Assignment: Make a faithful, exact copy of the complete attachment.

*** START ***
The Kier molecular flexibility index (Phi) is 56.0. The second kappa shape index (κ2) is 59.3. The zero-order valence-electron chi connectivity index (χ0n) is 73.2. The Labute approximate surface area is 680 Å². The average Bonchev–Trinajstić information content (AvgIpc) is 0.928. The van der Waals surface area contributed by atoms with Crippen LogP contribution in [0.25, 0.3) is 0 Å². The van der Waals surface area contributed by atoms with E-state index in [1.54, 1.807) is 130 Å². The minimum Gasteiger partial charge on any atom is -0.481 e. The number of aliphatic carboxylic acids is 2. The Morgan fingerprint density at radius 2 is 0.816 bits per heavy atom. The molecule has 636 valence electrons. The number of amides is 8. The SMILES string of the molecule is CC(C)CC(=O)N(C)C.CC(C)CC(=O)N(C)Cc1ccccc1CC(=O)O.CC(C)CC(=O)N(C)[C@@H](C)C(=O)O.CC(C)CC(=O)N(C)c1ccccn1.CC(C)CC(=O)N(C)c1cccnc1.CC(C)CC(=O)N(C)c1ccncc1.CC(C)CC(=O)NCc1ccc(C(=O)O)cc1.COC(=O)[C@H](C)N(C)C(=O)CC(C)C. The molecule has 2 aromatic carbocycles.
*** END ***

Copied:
The Kier molecular flexibility index (Phi) is 56.0. The second kappa shape index (κ2) is 59.3. The zero-order valence-electron chi connectivity index (χ0n) is 73.2. The Labute approximate surface area is 680 Å². The average Bonchev–Trinajstić information content (AvgIpc) is 0.928. The van der Waals surface area contributed by atoms with Crippen LogP contribution in [0.25, 0.3) is 0 Å². The van der Waals surface area contributed by atoms with E-state index in [1.54, 1.807) is 130 Å². The minimum Gasteiger partial charge on any atom is -0.481 e. The number of aliphatic carboxylic acids is 2. The Morgan fingerprint density at radius 2 is 0.816 bits per heavy atom. The molecule has 636 valence electrons. The number of amides is 8. The SMILES string of the molecule is CC(C)CC(=O)N(C)C.CC(C)CC(=O)N(C)Cc1ccccc1CC(=O)O.CC(C)CC(=O)N(C)[C@@H](C)C(=O)O.CC(C)CC(=O)N(C)c1ccccn1.CC(C)CC(=O)N(C)c1cccnc1.CC(C)CC(=O)N(C)c1ccncc1.CC(C)CC(=O)NCc1ccc(C(=O)O)cc1.COC(=O)[C@H](C)N(C)C(=O)CC(C)C. The molecule has 2 aromatic carbocycles.